Wednesday, 6 June 2007

The Elegant Universe I

The Elegant Universe:
Superstrings, Hidden
Dimensions, and the Quest
for the Ultimate Theory  
Author(s)Brian Greene
Subject(s)String theory
Publication dateFebruary 1999
Media typePrint (Hardcover andPaperback)
Followed byThe Fabric of the Cosmos: Space, Time, and the Texture of Reality

The Elegant Universe is a book by Brian Greene published in 1999 which introduces string theoryand provides a comprehensive though non-technical assessment of the theory and some of its shortcomings.


Beginning with a brief consideration of classical physics, which concentrates on the major conflicts in physics, Greene establishes a historical context for string theory as a necessary means of integrating the probabilistic world of the standard model of particle physics and the deterministicNewtonian physics of the macroscopic world. Greene discusses the essential problem facing modern physics: unification of Albert Einstein's theory of General Relativity and Quantum Mechanics. Greene suggests that string theory is the solution to these two conflicting approaches. Greene frequently uses analogies and thought experiments to provide a means for the layman to come to terms with the theory which has the potential to create a unified theory of physics.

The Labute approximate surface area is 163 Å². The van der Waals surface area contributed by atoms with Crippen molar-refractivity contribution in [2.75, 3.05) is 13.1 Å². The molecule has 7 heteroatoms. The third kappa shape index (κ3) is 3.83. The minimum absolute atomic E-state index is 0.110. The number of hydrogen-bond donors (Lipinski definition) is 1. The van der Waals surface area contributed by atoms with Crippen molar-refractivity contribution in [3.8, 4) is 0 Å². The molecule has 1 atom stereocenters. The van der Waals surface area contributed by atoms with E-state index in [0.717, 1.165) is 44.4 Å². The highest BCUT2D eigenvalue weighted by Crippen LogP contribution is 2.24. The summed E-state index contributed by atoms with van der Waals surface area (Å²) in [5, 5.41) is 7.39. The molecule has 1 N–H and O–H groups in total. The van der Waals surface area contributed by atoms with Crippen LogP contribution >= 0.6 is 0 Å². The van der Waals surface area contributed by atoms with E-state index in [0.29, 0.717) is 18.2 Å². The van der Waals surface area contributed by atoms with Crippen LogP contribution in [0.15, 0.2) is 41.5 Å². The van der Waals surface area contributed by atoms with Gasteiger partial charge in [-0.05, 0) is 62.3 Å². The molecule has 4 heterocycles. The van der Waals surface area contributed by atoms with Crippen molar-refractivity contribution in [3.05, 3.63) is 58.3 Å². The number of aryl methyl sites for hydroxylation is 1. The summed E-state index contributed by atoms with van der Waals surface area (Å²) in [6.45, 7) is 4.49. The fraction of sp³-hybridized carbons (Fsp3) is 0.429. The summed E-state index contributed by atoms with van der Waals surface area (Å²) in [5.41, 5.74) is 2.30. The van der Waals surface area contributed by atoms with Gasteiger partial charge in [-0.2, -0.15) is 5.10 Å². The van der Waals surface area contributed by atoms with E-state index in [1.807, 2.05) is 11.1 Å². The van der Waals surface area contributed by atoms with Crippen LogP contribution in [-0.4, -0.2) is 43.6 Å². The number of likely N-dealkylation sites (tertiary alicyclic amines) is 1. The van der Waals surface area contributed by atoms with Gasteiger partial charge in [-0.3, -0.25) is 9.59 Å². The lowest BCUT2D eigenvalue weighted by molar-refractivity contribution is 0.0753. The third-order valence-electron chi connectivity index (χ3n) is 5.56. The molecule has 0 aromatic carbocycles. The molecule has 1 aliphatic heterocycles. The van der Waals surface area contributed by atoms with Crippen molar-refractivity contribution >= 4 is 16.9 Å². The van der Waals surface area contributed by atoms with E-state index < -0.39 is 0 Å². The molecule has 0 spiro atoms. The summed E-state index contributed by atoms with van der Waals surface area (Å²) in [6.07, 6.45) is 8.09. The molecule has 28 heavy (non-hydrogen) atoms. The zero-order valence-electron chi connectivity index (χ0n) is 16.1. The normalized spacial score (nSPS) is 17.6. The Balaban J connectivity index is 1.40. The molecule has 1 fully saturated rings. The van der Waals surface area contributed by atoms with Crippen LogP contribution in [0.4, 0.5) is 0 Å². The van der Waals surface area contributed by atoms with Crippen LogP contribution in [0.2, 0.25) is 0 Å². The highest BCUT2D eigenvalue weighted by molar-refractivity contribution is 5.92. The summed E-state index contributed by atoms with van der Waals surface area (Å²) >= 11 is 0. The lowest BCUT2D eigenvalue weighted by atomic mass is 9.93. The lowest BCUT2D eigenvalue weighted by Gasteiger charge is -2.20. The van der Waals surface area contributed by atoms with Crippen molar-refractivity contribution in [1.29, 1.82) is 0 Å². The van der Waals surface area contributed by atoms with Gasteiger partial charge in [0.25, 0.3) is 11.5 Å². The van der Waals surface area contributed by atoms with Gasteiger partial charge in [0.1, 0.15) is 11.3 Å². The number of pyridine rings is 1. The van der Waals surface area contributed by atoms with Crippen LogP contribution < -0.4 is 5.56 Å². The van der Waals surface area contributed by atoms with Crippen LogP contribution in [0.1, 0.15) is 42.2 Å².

Brian Greene (born February 9, 1963) is an American theoretical physicist and string theorist. He has been a professor at Columbia University since 1996. Greene has worked on mirror symmetry, relating two different Calabi-Yau manifolds (concretely, relating theconifold to one of its orbifolds). He also described the flop transition, a mild form oftopology change, showing that topology in string theory can change at the conifold point. He has become known to a wider audience through his books for the general public, The Elegant UniverseIcarus at the Edge of TimeThe Fabric of the Cosmos, The Hidden Reality, and a related PBS television special. Greene also appeared on The Big Bang Theory episode "The Herb Garden Germination."